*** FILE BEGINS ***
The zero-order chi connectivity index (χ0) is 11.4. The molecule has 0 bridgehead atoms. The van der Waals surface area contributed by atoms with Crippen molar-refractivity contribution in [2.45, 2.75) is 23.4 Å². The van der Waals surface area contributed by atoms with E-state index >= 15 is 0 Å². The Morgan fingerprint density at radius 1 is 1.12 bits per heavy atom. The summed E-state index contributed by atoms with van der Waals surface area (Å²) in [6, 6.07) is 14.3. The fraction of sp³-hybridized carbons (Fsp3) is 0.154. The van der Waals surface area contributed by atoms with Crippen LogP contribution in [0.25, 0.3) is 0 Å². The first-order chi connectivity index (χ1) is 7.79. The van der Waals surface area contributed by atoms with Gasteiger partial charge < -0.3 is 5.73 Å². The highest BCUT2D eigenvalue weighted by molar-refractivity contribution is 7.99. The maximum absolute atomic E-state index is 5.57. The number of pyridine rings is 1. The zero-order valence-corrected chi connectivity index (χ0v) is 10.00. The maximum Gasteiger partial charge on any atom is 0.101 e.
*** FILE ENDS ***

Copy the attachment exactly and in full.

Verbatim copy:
The zero-order chi connectivity index (χ0) is 11.4. The molecule has 0 bridgehead atoms. The van der Waals surface area contributed by atoms with Crippen molar-refractivity contribution in [2.45, 2.75) is 23.4 Å². The van der Waals surface area contributed by atoms with E-state index >= 15 is 0 Å². The Morgan fingerprint density at radius 1 is 1.12 bits per heavy atom. The summed E-state index contributed by atoms with van der Waals surface area (Å²) in [6, 6.07) is 14.3. The fraction of sp³-hybridized carbons (Fsp3) is 0.154. The van der Waals surface area contributed by atoms with Crippen LogP contribution in [0.25, 0.3) is 0 Å². The first-order chi connectivity index (χ1) is 7.79. The van der Waals surface area contributed by atoms with Gasteiger partial charge < -0.3 is 5.73 Å². The highest BCUT2D eigenvalue weighted by molar-refractivity contribution is 7.99. The maximum absolute atomic E-state index is 5.57. The number of pyridine rings is 1. The zero-order valence-corrected chi connectivity index (χ0v) is 10.00. The maximum Gasteiger partial charge on any atom is 0.101 e.